If you play old versions of D&D or so-called old-school D&D clones, your character needs gold because the rules say that gold confers power. If you are a fighter, you get physically tougher and more dangerous if you carry gold out of caves. If you are a wizard, you learn more spells by doing the same. If you are a cleric, your deity loves you more for the gold you haul to the surface.
The game stalls if you don’t get gold. And that doesn’t make sense.
This complaint is as old as the game itself.
that the reason for getting gold is not greed. It is part of game mechanics. You need it to advance
(become more powerful). Your Lawful Good paladin
and your pious cleric and your ascetic monk all need to get loot to become more advanced in prayer and kung fu.
Gary Gygax knew the objections. In the Players Handbook (1978, p. 106), he provided this defense of XP for GP:
Gaining experience points through the acquisition of gold pieces and by slaying monsters might be questioned by some individuals as non-representative of how an actual character would become more able in his or her class. Admittedly, this is so, if the existence of spell casting clerics, druids, magic-users, and illusionists is (unrealistically) granted; likewise, dwarven superheroes, paladins, elven thieves, half-orc assassins, and the like might gain real experience from altogether different sorts of activities. This is a game, however, a fantasy game, and suspension of disbelief is required. If one can accept the existence of 12’ tall giants, why not the rewarding of experience points for treasure gained?
He goes on to say that real training takes place during a character’s “off hours.”
This passage shows that already by 1978, within four years of the birth of D&D, the rationale for experience points had come under pressure by the oldest "old-school" players. Gygax admits right here that it doesn’t actually make sense.Unfortunately, Gygax’s defense of XP for GP itself makes no sense, either. Giving XP for GP is not unrealistic in the same way that 12'-tall giants and magic spells are unrealistic. XP for GP is a feature of game mechanics used to give structure to the progress of the character, whereas the presence of giants and magic spells in the fiction of the game is a genre feature that has nothing to do with mechanics per se. The mechanics exist to support the fantasy, not the other way around. They are not unrealistic in the same way.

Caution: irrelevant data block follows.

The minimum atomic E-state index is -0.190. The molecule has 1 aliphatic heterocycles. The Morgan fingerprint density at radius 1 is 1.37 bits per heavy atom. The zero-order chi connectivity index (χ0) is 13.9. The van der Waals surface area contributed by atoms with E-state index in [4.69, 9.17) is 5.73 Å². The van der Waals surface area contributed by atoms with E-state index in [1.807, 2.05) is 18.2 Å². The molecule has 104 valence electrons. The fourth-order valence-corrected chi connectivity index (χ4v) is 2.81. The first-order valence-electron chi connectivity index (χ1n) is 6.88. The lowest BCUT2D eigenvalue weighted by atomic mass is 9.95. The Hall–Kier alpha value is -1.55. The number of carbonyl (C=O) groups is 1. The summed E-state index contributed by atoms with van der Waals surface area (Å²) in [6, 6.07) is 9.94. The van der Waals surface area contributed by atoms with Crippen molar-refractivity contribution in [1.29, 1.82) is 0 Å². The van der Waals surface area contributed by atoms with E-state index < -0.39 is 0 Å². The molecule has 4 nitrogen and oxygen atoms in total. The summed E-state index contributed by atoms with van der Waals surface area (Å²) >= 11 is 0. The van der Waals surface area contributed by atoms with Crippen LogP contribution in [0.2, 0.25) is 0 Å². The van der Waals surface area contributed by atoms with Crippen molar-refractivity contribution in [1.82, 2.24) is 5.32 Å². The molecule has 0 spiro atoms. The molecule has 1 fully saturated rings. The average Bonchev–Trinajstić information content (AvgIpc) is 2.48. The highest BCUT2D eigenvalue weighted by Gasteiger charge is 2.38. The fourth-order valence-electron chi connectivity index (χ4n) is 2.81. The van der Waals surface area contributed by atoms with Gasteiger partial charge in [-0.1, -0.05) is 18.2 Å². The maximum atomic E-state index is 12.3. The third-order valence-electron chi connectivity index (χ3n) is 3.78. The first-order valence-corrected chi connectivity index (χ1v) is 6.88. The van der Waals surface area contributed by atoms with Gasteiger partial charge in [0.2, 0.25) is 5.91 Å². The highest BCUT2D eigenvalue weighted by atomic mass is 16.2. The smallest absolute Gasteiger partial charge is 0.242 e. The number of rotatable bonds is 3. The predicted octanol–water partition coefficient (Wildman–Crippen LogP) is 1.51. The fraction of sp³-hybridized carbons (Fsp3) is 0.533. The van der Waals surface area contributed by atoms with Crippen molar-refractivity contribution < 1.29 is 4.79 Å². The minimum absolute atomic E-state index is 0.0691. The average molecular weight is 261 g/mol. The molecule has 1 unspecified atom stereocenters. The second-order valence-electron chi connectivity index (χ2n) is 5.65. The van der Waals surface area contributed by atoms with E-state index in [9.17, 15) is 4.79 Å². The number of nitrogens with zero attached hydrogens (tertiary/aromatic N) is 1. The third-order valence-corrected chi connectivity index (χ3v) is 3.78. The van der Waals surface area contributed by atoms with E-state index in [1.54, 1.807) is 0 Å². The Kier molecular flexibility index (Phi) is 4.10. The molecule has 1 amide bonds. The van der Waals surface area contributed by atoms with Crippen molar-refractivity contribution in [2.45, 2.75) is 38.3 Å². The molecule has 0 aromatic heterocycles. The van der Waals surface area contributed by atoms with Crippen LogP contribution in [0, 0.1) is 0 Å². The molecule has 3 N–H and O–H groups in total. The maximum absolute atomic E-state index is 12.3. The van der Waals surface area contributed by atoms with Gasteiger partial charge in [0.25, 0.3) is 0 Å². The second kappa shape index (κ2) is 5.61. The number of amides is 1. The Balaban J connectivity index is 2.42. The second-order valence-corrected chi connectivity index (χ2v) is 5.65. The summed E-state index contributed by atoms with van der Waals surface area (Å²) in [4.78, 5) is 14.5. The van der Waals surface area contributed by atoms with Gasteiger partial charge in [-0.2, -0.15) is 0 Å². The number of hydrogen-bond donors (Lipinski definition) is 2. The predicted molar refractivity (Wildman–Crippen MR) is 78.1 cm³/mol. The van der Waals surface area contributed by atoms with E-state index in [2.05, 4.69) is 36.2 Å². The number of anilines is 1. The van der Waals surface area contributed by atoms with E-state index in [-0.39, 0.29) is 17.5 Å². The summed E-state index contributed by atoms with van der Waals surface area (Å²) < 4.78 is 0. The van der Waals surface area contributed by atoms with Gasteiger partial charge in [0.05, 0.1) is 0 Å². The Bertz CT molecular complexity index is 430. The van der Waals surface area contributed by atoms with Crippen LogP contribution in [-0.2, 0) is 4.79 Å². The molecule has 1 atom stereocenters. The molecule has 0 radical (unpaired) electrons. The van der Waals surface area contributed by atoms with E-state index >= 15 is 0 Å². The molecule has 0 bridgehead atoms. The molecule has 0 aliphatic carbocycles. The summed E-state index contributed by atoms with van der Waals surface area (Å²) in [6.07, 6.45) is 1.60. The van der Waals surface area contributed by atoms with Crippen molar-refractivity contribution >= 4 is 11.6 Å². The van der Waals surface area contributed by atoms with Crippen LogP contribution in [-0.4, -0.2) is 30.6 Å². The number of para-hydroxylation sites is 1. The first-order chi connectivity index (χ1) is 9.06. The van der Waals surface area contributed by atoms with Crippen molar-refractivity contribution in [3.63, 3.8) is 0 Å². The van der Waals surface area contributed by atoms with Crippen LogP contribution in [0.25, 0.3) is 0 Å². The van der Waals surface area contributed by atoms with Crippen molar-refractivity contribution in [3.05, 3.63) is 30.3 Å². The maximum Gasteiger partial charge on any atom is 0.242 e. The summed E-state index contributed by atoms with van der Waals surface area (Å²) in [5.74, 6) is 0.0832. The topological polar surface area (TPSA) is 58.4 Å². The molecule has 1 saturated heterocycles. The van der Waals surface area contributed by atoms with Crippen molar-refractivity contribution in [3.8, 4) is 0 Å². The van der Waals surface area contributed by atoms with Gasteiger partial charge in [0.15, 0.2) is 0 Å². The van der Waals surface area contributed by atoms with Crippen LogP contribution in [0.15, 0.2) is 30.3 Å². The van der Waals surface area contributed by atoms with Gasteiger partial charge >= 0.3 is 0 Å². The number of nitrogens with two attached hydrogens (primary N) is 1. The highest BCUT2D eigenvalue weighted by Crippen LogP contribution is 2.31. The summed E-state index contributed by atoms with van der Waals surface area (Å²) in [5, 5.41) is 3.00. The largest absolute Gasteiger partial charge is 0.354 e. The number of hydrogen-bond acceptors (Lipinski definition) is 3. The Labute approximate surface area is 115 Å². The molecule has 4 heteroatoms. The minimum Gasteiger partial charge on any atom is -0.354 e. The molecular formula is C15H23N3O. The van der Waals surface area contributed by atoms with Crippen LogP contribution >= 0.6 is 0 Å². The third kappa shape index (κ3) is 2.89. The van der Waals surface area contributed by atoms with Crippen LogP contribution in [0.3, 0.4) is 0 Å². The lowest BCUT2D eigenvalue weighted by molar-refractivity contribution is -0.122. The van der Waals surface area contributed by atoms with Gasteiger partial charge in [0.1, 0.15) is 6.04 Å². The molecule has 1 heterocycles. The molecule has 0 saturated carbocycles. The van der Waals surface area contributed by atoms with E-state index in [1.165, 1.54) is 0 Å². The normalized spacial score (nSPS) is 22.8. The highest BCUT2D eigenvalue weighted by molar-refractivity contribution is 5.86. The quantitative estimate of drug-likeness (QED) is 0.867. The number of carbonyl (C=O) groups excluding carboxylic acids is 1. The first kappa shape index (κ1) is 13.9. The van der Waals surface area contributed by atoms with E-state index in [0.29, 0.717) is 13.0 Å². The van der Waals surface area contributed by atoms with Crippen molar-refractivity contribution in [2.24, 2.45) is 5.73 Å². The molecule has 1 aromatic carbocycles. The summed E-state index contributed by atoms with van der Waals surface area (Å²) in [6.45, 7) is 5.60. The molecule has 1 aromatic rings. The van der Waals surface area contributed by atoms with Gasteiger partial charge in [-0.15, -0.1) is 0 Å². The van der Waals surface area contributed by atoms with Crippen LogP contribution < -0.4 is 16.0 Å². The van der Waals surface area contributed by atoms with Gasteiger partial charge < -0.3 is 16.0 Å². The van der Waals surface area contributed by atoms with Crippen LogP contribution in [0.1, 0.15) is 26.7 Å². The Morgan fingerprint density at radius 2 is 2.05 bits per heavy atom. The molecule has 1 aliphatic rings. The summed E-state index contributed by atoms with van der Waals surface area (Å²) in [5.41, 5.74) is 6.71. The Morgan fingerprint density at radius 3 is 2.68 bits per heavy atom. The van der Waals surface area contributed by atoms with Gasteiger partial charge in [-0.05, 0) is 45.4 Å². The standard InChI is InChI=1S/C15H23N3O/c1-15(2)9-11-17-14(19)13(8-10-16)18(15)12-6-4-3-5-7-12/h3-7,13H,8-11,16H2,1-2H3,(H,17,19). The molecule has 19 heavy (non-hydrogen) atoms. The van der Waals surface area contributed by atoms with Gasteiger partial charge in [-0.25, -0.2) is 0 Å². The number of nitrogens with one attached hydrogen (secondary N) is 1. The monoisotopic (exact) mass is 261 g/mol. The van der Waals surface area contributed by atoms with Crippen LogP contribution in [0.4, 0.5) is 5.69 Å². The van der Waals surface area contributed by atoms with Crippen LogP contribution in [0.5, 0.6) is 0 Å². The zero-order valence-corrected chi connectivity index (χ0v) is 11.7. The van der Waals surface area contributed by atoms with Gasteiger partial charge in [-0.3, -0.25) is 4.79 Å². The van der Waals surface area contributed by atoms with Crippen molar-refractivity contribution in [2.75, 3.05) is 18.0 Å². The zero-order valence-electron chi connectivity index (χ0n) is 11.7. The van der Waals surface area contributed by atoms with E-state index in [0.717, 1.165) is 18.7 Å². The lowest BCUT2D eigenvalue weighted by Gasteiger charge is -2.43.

The presence of half-orc assassins and magic swords make perfect sense in the fiction of the game, whereas gaining power through pure loot does not. Any stupid mechanics could be justified by Gygax’s argument. “Hey, it’s all imaginary, so anything goes!” People make the same argument about hit points: “Just a fiction, after all. Once you have wizards and ogres, reason no longer applies.” But these are not comparable examples of non-realism.
Gold for training?
Some D&D players who follow this rule insist that the treasure itself doesn’t confer power-ups. The treasure is used to pay for training! It is training that raises your level. Some early games required gold to be spent for level-ups.
I have always wondered about this. Who are these trainers? Who are the lucky individuals who get paid thousands of gold pieces for teaching fighters how to fight just slightly better while jacking up their ability to take a beating (hit points)? Who are the people training the wizards in exchange for thousands of gold pieces?